Rewriting the Script: A Swiss-German screenplay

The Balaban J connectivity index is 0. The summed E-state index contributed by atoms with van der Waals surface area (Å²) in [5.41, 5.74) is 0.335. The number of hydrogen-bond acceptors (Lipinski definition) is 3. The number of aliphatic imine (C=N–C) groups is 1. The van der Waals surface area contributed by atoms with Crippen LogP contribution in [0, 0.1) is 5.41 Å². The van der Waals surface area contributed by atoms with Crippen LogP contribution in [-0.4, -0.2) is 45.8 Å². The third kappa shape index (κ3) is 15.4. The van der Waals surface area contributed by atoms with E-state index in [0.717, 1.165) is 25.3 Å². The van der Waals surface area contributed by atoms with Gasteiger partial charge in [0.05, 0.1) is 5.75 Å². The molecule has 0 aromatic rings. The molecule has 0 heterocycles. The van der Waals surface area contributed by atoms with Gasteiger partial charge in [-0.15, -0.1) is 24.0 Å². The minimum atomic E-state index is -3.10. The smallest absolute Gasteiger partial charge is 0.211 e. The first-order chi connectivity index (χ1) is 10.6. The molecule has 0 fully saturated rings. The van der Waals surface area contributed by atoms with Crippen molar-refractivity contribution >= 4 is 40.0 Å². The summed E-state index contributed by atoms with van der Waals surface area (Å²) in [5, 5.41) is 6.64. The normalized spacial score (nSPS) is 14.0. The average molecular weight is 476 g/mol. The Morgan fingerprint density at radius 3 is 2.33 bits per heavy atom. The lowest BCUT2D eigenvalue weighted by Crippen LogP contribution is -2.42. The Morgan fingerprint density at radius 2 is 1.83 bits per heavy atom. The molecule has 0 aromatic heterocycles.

IndiaGrowing up in Switzerland as a biracial child of immigrants, I came to appreciate literature that illustrates the struggles of having a hybrid identity and that offers possibly ways of finding one’s way out of isolation. Literature has a unique way of explaining the world, even as it presents an escape from it. German authors of the 18th and 19th centuries, Heyse, Kleist, and Kafka depicted Blacks in their in-betweenness and struggle to be included in society. In doing so, they produced a novel sensibility toward the Black minority group and centralized Othered bodies in Eine Verlobung in St.  Domingo, Medea, and Ein Bericht an die Akademie. Literary works of the past centuries such as these can inform us of how far we have evolved in story-telling and representation as well as the ways we continue to reproduce the same ideas of people cast away to the periphery of national borders. The recent discourse on intersectionality and critical race theory have motivated me to create a literary piece representing various Black characters within Switzerland, a country with neither a colonial past nor awareness of being a destination in the African diaspora. Biographies of Black Swiss trailblazers such as Urs Althaus’ and Black German history writers and shapers such as Wilhelm Munumé, and May Ayim, as well as modern-day figures including Zazie Beetz, informed me of the complexity within a Black identity. I present a narrative that does not elicit pity from the reader through negatively connotated language and/or the focus on the character’s visible foreignness. With this screenplay, I hope to illustrate solutions to the unfree states of Othered bodies with a decolonial touch and contribute to a creative contemporary Black narrative.